Listen to this while you read:
I am writing this review with Angry Indian Goddesses‘ song Kattey blasting from the speakers. One, because it’s an amazing song and two, because I don’t want to shake off the impact of the film just yet. I cried in a film after really long – not teared up – cried. You know why? Because Angry Indian Goddess is not only about the women who essayed the lead roles fabulously – it’s about about you, it’s about me, it’s about all of us.
The film opens with 6 women combating misogyny in their respective lives (in ways that all of us want to, might I add!) and moves into a scenario where all of them meet in Goa for their friend Freida’s wedding. The wedding announcement is a surprise and the mystery continues as Freida refuses to reveal who she is marrying till much later in the film.
It seemed like Sarah Jane Dias, Sandhya Mridul, Anushka Manchada, Pavleen Gujral, Rajshri Deshpande, Amit Magera, Tannishtha Chatterjee and Sandhya Mridul were born to play these parts. I don’t know, maybe they are these parts – like I said, it’s about all of us. It celebrates female friendship (a first in Bollywood) in a way that will literally remind you of every single conversation you’ve had with your friends. The movie depicts and reverses the male gaze with as much ease as it subtly points out the fact that (these) women, in fact, are not man haters.
There is genuine warmth in these women and in the relationship they share with each other. The chemistry is supported by poignant storytelling by Pan Nalin and that’s what gets you to emotionally invest in these characters almost immediately.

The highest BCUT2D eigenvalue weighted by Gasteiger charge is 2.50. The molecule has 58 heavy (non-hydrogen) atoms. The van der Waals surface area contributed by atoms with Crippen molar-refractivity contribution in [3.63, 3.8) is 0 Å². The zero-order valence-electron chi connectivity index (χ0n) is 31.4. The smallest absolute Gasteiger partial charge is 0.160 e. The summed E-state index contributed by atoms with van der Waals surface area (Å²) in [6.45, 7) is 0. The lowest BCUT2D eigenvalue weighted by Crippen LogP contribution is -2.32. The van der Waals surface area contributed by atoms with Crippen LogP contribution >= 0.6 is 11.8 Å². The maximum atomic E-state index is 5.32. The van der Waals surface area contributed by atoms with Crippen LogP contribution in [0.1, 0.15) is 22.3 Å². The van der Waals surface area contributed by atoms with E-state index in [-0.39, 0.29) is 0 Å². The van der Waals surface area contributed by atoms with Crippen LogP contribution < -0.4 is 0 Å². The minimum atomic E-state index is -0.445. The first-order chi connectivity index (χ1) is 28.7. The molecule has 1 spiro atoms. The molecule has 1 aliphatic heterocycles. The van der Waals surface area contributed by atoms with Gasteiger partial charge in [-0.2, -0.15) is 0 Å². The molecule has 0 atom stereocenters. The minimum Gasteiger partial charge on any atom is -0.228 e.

My problems with the film? The f*cking censorship! Random “bad words” were muted and a painting of Goddess Kali was blurred. Other than that: the climax. It’s not like it didn’t manage to evoke the desired emotion from the audience. It’s just that it was too much of cliche. Nalin wouldn’t have gotten away with it if he hadn’t scripted the characters as robustly as he has. But in his defense, maybe he went OTT to highlight the problem of our mindset. And you know what the problem with our mindset is? That I almost wrote “Nalin understands women, despite being a man.”
AIG is one of the very few movies of the year that really pulled at my heartstrings. I just want to take this moment to individually celebrate the acting prowess and screen presence of all the women in the film. I tried over and over to pick a favourite with zero success. Add to that, amazing music, some breathtaking shots and crisp direction – you have a winner!
All in all, I don’t think it’s the kind of film I’ll like to rate at all. But if I have to, I will give it 5 stars any day of the week. And I feel the reason for that is that AIG depicts women as they are – fun, fierce, flawed but fabulous!